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WWII militaria as an investment?

Discussion in 'The Members Lounge' started by Ken The Kanuck, May 10, 2017.

  1. Ken The Kanuck

    Ken The Kanuck Member

    May 16, 2010
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    I have an interest in WWII firearms and have several, much to my surprise they have turned out to be a pretty good investment (although I doubt that I will ever sell them, but my kids will get an even better investment as I paid for them),

    I was wondering if other items from WWII are also a good investment, I do realize that junk never is,

    Could you tell me what you think?


  2. KodiakBeer

    KodiakBeer Member

    Nov 20, 2012
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    The Arid Zone
    I'll defer to collectors with better knowledge of the market, but in my (uneducated) opinion we may be in kind of a bubble right now with WWII militaria. The prices on some things seem to have surpassed reason and I wouldn't buy right now as an investment, though I'd certainly buy things I liked and wanted to keep. I'm one of those Antiques Roadshow nerds and you often see somebody with this or that item who are told "ten years ago it worth a ton of money, but now it's only worth a fraction of that..."

    Collectables are subject to a kind of fashion sense; Victorian brass items are in, then out. This or that period jewelry are in, then out. It may be that WWII militaria will continue to climb, but I wouldn't count on it. If you bought when cheap, then hang onto it, but I wouldn't buy right now (with an eye to investment) unless it is really something special.
  3. von Poop

    von Poop Waspish WW2|ORG Editor

    Apr 21, 2006
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    Perfidious Albion
    On MVs, if I'd had £30k to buy a dozen slightly tatty WW2 B vehicles ten years ago, they'd be giving a handsome return right now. Though I reckon KB has a point about bubbles - current vehicle prices seem a bit silly to many observers.
    Still, overall militaria from large to small has stayed pretty strong. If there wasn't a solid market there wouldn't be so many fakes about.

    I couldn't afford my boxed deac Bren these days. Wish I'd bought as many Nazi party badges at £3.50 each as a massive box in a York shop contained, and it still hurts slightly that the old man laughed and turned down a tatty running Sherman for £7.5k from a reenactor across the road 30 years ago... But such is 'antique world'. The days of WW2 bargains are probably gone other than for the truly dedicated hunters like Skip etc..
    Doubtless there's still profit to be made, but the price of entry has risen remarkably in the last decade.
  4. KJ Jr

    KJ Jr Well-Known Member Patron  

    Jan 2, 2014
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    New England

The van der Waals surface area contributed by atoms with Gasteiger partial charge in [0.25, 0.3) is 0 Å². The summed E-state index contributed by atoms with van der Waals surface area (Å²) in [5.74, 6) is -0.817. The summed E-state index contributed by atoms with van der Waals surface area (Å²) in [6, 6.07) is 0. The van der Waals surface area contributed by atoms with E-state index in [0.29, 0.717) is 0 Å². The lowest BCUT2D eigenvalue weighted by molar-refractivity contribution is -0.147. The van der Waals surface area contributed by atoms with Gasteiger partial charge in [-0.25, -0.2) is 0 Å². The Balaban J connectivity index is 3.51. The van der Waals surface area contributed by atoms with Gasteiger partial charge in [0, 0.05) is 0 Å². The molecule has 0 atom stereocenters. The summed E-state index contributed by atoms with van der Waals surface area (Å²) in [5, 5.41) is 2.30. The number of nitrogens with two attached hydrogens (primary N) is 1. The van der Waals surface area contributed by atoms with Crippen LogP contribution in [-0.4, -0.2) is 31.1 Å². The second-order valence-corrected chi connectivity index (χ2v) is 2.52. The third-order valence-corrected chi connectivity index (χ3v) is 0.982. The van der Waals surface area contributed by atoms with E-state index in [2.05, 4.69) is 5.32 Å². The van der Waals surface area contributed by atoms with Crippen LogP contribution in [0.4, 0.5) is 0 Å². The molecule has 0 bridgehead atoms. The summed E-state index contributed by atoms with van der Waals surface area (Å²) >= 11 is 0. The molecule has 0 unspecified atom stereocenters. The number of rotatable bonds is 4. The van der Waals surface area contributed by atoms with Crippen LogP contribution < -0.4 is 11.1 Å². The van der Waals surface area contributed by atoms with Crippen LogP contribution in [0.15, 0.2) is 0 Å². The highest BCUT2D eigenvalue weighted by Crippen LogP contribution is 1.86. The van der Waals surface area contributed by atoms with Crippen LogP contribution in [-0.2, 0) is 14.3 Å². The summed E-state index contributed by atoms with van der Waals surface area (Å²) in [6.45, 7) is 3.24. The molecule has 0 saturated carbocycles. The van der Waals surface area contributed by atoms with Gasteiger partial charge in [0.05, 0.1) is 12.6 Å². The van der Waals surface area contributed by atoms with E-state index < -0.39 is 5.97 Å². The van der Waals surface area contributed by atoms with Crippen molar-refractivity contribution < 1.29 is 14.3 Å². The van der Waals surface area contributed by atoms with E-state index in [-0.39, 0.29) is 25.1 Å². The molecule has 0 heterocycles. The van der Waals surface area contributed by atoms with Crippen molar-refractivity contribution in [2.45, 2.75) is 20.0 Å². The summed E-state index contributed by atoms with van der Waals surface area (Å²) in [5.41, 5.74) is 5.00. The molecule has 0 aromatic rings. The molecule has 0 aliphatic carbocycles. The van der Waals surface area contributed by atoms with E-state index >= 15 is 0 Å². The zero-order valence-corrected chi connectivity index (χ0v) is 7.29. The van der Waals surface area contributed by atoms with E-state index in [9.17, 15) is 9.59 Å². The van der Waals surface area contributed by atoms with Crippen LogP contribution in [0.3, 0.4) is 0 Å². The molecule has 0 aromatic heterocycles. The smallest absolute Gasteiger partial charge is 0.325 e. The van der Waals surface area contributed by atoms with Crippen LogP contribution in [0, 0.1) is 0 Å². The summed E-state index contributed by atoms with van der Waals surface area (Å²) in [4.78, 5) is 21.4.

Good discussion. I agree with the others. It's very cyclical in regards to an investment. It all depends on what is popular at the time. Since I tend to lean towards ephemera, I've come across a few hot ticket items which have decent resale value. The propaganda posters I have purchased have a solid resale value (not that I have any intention of selling) due to their use as decorative pieces to adorn walls. In the case of ephemera or other militaria it also depends on its place in history. German items tend to hold and raise in value. I was on a "black propaganda" kick last year and paid twice as much for German items than the counterparts.
  5. Martin Bull

    Martin Bull Acting Wg. Cdr

    Jun 20, 2002
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    London, England.
    I think that most of our militaria 'investments' are unintentional - mine certainly are ! I've been collecting for a long time, and I do confess to getting pleasure from looking at a treasured item, thinking that I only paid 'X' and now it's worth 'Y'.

    In investment terms, militaria is referred to as a 'tangible' ( along with classic cars and of course, fine art ). All 'tangibles' are subject to whims and fashions. The advice for all these items is that you'd better like it because you may need to keep it a long time before 'realising' your investment....

    It's often debated, but without a doubt items from the Third Reich constitute the best 'investments' but as a result, are today faked to an almost unbelievable degree. Without a doubt, the advent of the internet was a watershed in values. Back in the day, you could fall into a conversation with an Ardennes farmer who would produce a long-forgotten item from the barn. Now ? He can do some online research, put it on e-bay, and voila ! - it can be on its' way to China tomorrow......

    Buy what you're interested in, and leave pure investing to the experts. Like Bruce Crompton - buy a Panther for around £1.5m, put it into fully restored, running condition for £?m, and sell it on for a rumoured £5m. ( Don't try this at home ! )

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